With a basic understanding of the different species and their unique characteristics, you can easily identify the cicada flies in your backyard. Pay attention to their coloration, song patterns, and emergence patterns to distinguish between the various species.

cicada fly identification

Cicada Fly SpeciesCharacteristics
Dog Day Cicada– Green or brown coloration
– Distinctive songs
– Prevalent during summer
Scissor-Grinder Cicada– Unique wing patterns resembling scissor grinder teeth
– Melodious songs
– Different from dog day cicada songs
Periodic Cicadas– Long emergence cycles (13 or 17 years)
– Spectacular mass emergences
– Unique life cycle

By familiarizing yourself with the characteristics of different cicada fly species, you can enhance your understanding and appreciation of these fascinating insects.

Cicada Fly Behavior and Lifecycle: From Nymphs to Adults

Cicada flies go through a fascinating lifecycle. They start as nymphs, which live underground and feed on the sap of tree roots. Nymphs undergo several molts before emerging as winged adults. The emergence is often triggered by soil temperatures. Once they become adults, cicadas spend a brief period of time, typically 2-4 weeks, mating, laying eggs, and eventually dying. During this time, they produce their loud songs to attract mates. Cicadas are known for their clumsy flying and may occasionally enter homes through open windows or doors. By understanding cicada fly behavior and lifecycle, you can appreciate the different stages of their life and their unique behaviors.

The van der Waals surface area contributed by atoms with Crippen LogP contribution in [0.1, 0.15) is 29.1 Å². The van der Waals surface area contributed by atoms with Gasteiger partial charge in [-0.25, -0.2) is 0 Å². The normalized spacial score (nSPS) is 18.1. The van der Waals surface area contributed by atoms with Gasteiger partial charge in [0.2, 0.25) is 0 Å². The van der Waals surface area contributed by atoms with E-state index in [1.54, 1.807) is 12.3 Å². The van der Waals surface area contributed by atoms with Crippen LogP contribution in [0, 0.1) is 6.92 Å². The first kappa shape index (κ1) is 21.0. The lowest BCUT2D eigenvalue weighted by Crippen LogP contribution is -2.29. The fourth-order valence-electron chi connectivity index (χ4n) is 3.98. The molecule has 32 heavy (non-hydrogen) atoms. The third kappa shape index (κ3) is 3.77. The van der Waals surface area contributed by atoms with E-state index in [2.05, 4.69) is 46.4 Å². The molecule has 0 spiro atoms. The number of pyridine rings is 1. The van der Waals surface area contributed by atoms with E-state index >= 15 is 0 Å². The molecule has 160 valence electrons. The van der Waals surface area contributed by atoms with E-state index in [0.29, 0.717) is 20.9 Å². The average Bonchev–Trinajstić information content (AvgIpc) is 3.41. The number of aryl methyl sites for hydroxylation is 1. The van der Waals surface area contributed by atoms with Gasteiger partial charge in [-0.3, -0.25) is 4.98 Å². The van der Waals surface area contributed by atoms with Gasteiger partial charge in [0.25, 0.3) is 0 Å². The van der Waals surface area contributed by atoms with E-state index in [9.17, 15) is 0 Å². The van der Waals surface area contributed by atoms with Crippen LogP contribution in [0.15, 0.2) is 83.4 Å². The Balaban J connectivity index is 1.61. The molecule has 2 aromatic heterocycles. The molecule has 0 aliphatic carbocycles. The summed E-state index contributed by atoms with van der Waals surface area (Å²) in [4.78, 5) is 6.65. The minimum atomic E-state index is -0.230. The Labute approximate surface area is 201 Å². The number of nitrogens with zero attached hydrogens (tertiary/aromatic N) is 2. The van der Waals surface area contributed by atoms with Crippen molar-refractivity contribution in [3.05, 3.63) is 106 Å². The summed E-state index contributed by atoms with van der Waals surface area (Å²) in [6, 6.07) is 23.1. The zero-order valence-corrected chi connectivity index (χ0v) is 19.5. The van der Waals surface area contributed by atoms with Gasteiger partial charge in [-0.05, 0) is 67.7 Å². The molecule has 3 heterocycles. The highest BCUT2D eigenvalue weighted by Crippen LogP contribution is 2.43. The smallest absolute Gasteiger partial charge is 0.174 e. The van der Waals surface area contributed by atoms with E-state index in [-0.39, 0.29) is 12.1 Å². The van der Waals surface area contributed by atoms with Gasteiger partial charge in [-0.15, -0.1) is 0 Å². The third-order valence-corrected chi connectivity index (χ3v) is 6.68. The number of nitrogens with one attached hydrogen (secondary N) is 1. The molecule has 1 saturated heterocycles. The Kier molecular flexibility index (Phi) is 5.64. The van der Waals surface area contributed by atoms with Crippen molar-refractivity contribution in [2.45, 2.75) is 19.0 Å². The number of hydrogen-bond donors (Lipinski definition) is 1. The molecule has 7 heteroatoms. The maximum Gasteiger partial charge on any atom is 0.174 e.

The Fascinating Stages of Cicada Fly Lifecycle

The lifecycle of cicada flies is truly remarkable, showcasing their incredible ability to adapt and survive. From their humble beginnings as nymphs underground to their spectacular emergence as adults, each stage brings new behaviors and experiences.

“Cicadas spend the majority of their lives as nymphs, quietly feeding on tree sap and undergoing molts. It is during this period that they mature and develop their wings.”

As the nymphs mature, they shed their exoskeletons in a process called molting. This allows them to grow and prepare for their final transformation into adults. When the time is right, triggered by favorable soil temperatures, the nymphs crawl out of the ground and find a suitable surface to complete their metamorphosis.

Once above ground, the nymphs undergo a remarkable transformation. Their exoskeleton splits open, and the adult cicada emerges, still soft and vulnerable. Gradually, their delicate wings unfold and harden, allowing them to take flight for the first time.